Therapeutic interventions performed included precut (n=7), fistulotomy (n=9), endoscopic sphincterotomy (n=2), endoscopic papillary balloon dilatation (n=28), stone extraction (n=35), biliary stenting (n=32), pancreatic stenting (n=12), endoscopic nasobiliary drainage (n=1), and biopsy (n=6). Cannulation success rate after successful intubation was compared between native AOV and bilioenteric anastomosis. Successful intubation was achieved in 42 patients with native papilla and eight patients with bilioenteric anastomosis. Cannulation success rate was 82.6% (38/42) for native AOV compared to 100% (8/8) for bilioenteric anastomosis, showing no statistically significant difference between them (p=0.36). However, the rate of successful cannulation without precut access was significantly lower for native AOV than for bilioenteric anastomosis (57.9% vs 100%, p=0.02). Nevertheless, there was no significant difference in the intervention time or the complication rate between native AOV and bilioenteric anastomosis.

Because successful cannulation is a prerequisite to therapeutic success, factors affecting cannulation success were evaluated (Table 3). In the univariate analysis, age, gender, type of surgery, and native AOV failed to show significant relationship with procedural success. However, scope exchange was significantly associated with cannulation success (p=0.02). Potential factors for successful therapy were evaluated (Table 4). In the univariate analysis, age, sex, type of surgery, and native AOV failed to show significant association with therapeutic success. However, intubation success, scope exchange, and cannulation success were significantly related to therapeutic success (p<0.001).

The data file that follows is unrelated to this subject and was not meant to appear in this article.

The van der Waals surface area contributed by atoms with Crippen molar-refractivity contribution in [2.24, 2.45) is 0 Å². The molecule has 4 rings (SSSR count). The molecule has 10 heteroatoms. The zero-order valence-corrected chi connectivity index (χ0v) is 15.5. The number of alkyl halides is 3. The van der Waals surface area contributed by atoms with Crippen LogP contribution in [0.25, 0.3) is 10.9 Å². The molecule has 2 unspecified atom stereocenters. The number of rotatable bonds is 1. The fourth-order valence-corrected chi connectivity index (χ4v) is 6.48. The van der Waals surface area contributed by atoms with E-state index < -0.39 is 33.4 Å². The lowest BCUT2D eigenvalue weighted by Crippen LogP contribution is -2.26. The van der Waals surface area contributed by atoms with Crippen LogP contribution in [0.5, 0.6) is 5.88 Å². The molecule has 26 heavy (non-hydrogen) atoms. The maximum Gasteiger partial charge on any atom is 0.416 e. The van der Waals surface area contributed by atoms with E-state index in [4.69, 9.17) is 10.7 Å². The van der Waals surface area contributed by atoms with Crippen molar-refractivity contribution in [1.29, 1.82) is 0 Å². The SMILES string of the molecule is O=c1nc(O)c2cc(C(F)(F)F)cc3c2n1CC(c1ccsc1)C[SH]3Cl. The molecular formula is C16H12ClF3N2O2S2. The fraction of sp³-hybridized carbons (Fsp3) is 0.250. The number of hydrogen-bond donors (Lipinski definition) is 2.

Table 3 . Univariate Analysis of Potential Factors for Successful Cannulation.

FactorCannulation success (n=46)Cannulation failure (n=4)Univariate analysis p-value
Age, yr69.9±11.777.3±9.20.23
Sex, M/F35/113/10.96
Type of surgery, STG with B-II/PPPD/REY HJ/TG REY12/5/3/261/0/0/30.82
Scope exchange, yes/no34/121/30.04
Native AOV, yes/no38/84/00.36

Data are presented as mean±SD or number..

M, male; F, female; STG, subtotal gastrectomy; B-II, Billroth II anastomosis; PPPD, pylorus-preserving pancreatoduodenectomy; REY, Roux-en-Y; HJ, hepaticojejunostomy; TG, total gastrectomy; AOV, ampulla of Vater..



Table 4 . Univariate Analysis of Potential Factors for Successful Therapy.

FactorTherapeutic success (n=46)Therapeutic failure (n=10)p-value
Age, yr69.87±11.7173.0±10.740.44
Sex, M/F35/119/10.33
Type of surgery, STG with B-II/PPPD/REY HJ/TG REY12/5/3/261/1/1/70.73
Intubation success, yes/no46/06/4<0.001
Scope exchanges, yes/no34/121/9<0.001
Cannulation success, yes/no46/010/0<0.001
Native AOV, yes/no38/88/20.85

Data are presented as mean±SD or number..

M, male; F, female; STG, subtotal gastrectomy; B-II, Billroth II anastomosis; PPPD, pylorus-preserving pancreatoduodenectomy; REY, Roux-en-Y; HJ, hepaticojejunostomy; TG, total gastrectomy; AOV, ampulla of Vater..